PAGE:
SAN FRANCISCO (AP) – The property, players and coaches of the Golden State Warriors have pledged to donate $ 1 million to assist employees working in the Chase Center.
“As a player, we wanted to do something, along with our property and coaches, to relieve pain during this time,” star guard Stephen Curry said in a press release.
Joe Lacob, owner of Warriors, added: “Our players, coaches, owners and managers have focused on creating a way to help our part-time employees. We are facing the potential difficulties these hardworking people may encounter during this break in the NBA season. While all and all affairs are affected, those who are lucky enough to be able to help, need help. “
Other teams, including the Cleveland Cavaliers, have made commitments to workers not only in NBA events but also in the building’s minor league hockey games. Miami Heat, Toronto Raptors, Washington Wizards and Atlanta Hawks were among the first NBA franchises to reveal that they are working on how they will take care of the arena’s staff. So did the NHL Washington Capitals, among others, and the Pistons-owned group, Red Wings and Detroit Tigers on Friday said they would set up a $ 1 million fund “to cover one month’s wages for the our part-time staff for games, concerts and events that otherwise would have worked. “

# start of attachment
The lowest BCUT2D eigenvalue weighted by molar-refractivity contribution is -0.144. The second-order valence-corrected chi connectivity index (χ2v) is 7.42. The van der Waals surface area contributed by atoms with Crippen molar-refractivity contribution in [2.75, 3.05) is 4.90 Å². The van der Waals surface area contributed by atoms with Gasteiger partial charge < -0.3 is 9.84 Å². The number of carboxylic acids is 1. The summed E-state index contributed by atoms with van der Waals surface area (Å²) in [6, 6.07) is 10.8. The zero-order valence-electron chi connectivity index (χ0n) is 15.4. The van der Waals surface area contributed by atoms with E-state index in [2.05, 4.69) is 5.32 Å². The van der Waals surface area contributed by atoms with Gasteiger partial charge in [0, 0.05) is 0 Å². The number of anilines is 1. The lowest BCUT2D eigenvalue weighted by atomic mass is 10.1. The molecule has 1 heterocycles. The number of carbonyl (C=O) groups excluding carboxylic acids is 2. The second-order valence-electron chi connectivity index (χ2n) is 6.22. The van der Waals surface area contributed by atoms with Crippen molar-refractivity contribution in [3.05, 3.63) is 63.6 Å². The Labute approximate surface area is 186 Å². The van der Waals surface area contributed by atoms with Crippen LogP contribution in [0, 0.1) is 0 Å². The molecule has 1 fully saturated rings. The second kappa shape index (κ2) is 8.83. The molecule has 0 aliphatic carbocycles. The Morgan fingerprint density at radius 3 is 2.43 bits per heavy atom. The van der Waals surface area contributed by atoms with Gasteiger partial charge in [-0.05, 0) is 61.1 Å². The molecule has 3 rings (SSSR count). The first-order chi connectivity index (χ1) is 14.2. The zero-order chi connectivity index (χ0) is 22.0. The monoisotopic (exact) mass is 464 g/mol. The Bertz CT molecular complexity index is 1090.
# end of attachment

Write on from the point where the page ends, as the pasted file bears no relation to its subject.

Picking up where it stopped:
Thousands of workers are said to have employed the 450 NBA and NHL games that will not be played in the coming month in response to the pandemic. And then there are more than 300 spring training sessions and regular season baseball games, 130 NCAA Division I men’s and women’s tournament games, around 50 Major League Soccer games, all international golf and tennis tournaments and who knows how many high school , small college and other entertainment events canceled or postponed due to the global health crisis.
The total economic impact of the loss of sporting events and other events due to the pandemic – assuming a one month stop – is impossible to calculate but will easily reach billions.
The San Jose sharks said workers in the part-time arena would be paid for all unplayed games and Florida Panthers goalkeeper Sergei Bobrovsky said he would give workers in the club’s arena $ 100,000 – one donation matched by his teammates and followed by another commitment by the team owned team.
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